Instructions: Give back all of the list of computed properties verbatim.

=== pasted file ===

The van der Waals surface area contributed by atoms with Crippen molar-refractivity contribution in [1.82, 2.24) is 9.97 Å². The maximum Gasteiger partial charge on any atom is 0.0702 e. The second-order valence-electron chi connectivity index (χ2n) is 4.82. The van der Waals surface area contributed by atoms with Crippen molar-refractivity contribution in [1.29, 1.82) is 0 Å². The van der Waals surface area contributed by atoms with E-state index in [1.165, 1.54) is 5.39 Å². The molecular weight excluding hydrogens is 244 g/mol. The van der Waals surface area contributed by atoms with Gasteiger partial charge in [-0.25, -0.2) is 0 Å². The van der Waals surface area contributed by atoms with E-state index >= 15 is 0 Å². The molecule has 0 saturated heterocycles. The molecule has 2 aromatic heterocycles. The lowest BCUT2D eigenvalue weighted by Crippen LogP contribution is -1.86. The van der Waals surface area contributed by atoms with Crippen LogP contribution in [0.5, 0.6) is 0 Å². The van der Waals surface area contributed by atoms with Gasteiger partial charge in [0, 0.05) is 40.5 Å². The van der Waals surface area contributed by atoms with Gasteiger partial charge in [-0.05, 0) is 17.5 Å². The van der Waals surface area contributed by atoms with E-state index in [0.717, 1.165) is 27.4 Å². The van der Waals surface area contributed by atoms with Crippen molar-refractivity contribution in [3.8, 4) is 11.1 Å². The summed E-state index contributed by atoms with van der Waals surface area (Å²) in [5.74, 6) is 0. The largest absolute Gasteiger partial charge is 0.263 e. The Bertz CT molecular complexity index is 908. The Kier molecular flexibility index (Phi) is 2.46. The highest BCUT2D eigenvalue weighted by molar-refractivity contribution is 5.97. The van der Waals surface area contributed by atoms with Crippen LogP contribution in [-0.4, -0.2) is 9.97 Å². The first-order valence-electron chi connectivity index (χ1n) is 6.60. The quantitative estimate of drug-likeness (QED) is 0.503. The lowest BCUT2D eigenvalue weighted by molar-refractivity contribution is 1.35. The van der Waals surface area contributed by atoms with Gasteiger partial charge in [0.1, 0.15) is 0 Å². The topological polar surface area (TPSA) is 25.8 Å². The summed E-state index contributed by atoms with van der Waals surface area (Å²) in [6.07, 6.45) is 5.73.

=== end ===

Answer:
The van der Waals surface area contributed by atoms with Crippen molar-refractivity contribution in [1.82, 2.24) is 9.97 Å². The maximum Gasteiger partial charge on any atom is 0.0702 e. The second-order valence-electron chi connectivity index (χ2n) is 4.82. The van der Waals surface area contributed by atoms with Crippen molar-refractivity contribution in [1.29, 1.82) is 0 Å². The van der Waals surface area contributed by atoms with E-state index in [1.165, 1.54) is 5.39 Å². The molecular weight excluding hydrogens is 244 g/mol. The van der Waals surface area contributed by atoms with Gasteiger partial charge in [-0.25, -0.2) is 0 Å². The van der Waals surface area contributed by atoms with E-state index >= 15 is 0 Å². The molecule has 0 saturated heterocycles. The molecule has 2 aromatic heterocycles. The lowest BCUT2D eigenvalue weighted by Crippen LogP contribution is -1.86. The van der Waals surface area contributed by atoms with Crippen LogP contribution in [0.5, 0.6) is 0 Å². The van der Waals surface area contributed by atoms with Gasteiger partial charge in [0, 0.05) is 40.5 Å². The van der Waals surface area contributed by atoms with Gasteiger partial charge in [-0.05, 0) is 17.5 Å². The van der Waals surface area contributed by atoms with E-state index in [0.717, 1.165) is 27.4 Å². The van der Waals surface area contributed by atoms with Crippen molar-refractivity contribution in [3.8, 4) is 11.1 Å². The summed E-state index contributed by atoms with van der Waals surface area (Å²) in [5.74, 6) is 0. The largest absolute Gasteiger partial charge is 0.263 e. The Bertz CT molecular complexity index is 908. The Kier molecular flexibility index (Phi) is 2.46. The highest BCUT2D eigenvalue weighted by molar-refractivity contribution is 5.97. The van der Waals surface area contributed by atoms with Crippen LogP contribution in [-0.4, -0.2) is 9.97 Å². The first-order valence-electron chi connectivity index (χ1n) is 6.60. The quantitative estimate of drug-likeness (QED) is 0.503. The lowest BCUT2D eigenvalue weighted by molar-refractivity contribution is 1.35. The van der Waals surface area contributed by atoms with Gasteiger partial charge in [0.1, 0.15) is 0 Å². The topological polar surface area (TPSA) is 25.8 Å². The summed E-state index contributed by atoms with van der Waals surface area (Å²) in [6.07, 6.45) is 5.73.